Altered perspective

John Rosman on character, tension and the music of Bob Dylan in New Life

by Jennie Kermode

Hayley Erin in New Life
Hayley Erin in New Life

Recently screened at Fantasia and now on its way to Frightfest, John Rosman’s New Life follows a woman called Jessica (Hayley Erin[/film] who is trying to make her way across the US as she is hunted, at the bequest of a mysterious organisation, by a woman named Elsa (Sonya Walger) – and for the first 40 minutes or so, that’s all we know. It’s a film which packs in some major twists and turns. Whilst i strove to keep my review spoiler-free, there are some minor spoilers in this interview, so if you want to see the film completely fresh, you may prefer to wait and read this afterwards. If you do choose to read on, don’t worry too much – the film will still have some surprises in store for you.

One of those spoilers is that Elsa is afflicted by ALS (more commonly known in the UK as motor neurone disease) and, from the outset, knows that she doesn’t have long to live. The film uses this to explore more complex themes around mortality and it is intensely bleak in places, but when I met John, I explained to him that that, for me (as somebody with a different type of serous illness), was balanced by excitement at seeing a character like this portrayed so realistically onscreen. Elsa may be dying but she still values her life and she’s fully engaged with the world on every level. John is pleased by the vote of confidence, and explains that this is an aspect of the film which he worked hard to get right.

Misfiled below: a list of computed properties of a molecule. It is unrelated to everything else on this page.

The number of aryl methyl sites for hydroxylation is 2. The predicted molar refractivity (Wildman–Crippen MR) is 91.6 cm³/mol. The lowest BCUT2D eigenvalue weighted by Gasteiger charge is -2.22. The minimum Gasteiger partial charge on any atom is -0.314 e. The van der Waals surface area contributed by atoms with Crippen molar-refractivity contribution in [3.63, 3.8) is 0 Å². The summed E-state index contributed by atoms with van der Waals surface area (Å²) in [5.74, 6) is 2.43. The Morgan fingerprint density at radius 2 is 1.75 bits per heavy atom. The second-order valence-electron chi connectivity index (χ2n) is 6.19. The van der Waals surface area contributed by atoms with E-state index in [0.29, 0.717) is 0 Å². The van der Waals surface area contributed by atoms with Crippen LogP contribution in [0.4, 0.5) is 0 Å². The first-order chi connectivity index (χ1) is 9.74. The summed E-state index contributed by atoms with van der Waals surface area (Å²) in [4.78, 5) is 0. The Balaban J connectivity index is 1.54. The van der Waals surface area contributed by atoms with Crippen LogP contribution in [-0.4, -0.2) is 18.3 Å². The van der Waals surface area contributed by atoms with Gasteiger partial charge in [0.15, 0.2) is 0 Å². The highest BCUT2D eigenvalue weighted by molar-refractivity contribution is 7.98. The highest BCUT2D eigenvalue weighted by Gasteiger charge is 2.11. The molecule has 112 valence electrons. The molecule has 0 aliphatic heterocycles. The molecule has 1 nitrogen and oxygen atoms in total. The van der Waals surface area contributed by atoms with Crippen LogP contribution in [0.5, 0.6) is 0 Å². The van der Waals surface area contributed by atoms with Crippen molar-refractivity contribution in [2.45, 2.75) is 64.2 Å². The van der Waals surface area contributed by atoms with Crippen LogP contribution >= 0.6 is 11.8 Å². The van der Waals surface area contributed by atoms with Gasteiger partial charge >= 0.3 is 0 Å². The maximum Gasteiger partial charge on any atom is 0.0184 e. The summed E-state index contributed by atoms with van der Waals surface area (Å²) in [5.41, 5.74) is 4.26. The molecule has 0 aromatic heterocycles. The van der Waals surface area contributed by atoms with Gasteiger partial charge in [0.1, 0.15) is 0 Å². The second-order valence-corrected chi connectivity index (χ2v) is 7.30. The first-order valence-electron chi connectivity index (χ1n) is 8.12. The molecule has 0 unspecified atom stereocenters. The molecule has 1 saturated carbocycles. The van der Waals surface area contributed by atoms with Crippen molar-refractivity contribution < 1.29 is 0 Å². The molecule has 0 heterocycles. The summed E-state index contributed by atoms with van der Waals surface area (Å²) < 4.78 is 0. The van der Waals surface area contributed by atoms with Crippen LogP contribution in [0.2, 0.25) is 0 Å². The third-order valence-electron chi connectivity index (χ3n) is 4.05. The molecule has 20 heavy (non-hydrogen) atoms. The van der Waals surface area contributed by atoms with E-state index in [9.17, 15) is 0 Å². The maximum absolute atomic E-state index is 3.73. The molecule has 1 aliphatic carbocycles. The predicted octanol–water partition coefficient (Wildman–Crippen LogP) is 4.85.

John Rosman and friend
John Rosman and friend Photo: Noah Dye

“The personal aspect to this film was that in my career in journalism I went with a team and we interviewed a woman who was my age, and she had ALS, the advanced version. She was typing by eye on her screen, and to see that was dark, and but she wrote a memoir, and I read the memoir, and in it I found a lot of radical optimism, which was so surprising. I mean, just because the assumption that I had was how horrific and unfair something like this is, which it is, but to read that memoir and see that and see someone of my own age, going through something so much bigger than anything I had ever gone through, it really stayed with me.

“When it started becoming part of the film, I started doing more research and talking to more people in the ALS community, and specifically a journalist, Dagmar Munn, who writes a column for ALS Today called Living Well With ALS. There are a lot of people I talked with who had this optimism, and were experiencing something really deep and big about the human condition that I don't really have that insight into, but coming back with something really positive that I found so inspiring. I wanted, and I needed to kind of put it in my character afterwards.

Dagmar and another person with ALS read the script at various stages and kept him honest, he says. Despite never having faced a crisis on that scale in his own life, he recognises that most people have to face up to disability at some stage in life, and everyone ultimately has to deal with mortality. I suggest that society’s experience of the Covid pandemic must have informed the film – and audience responses to it – as well.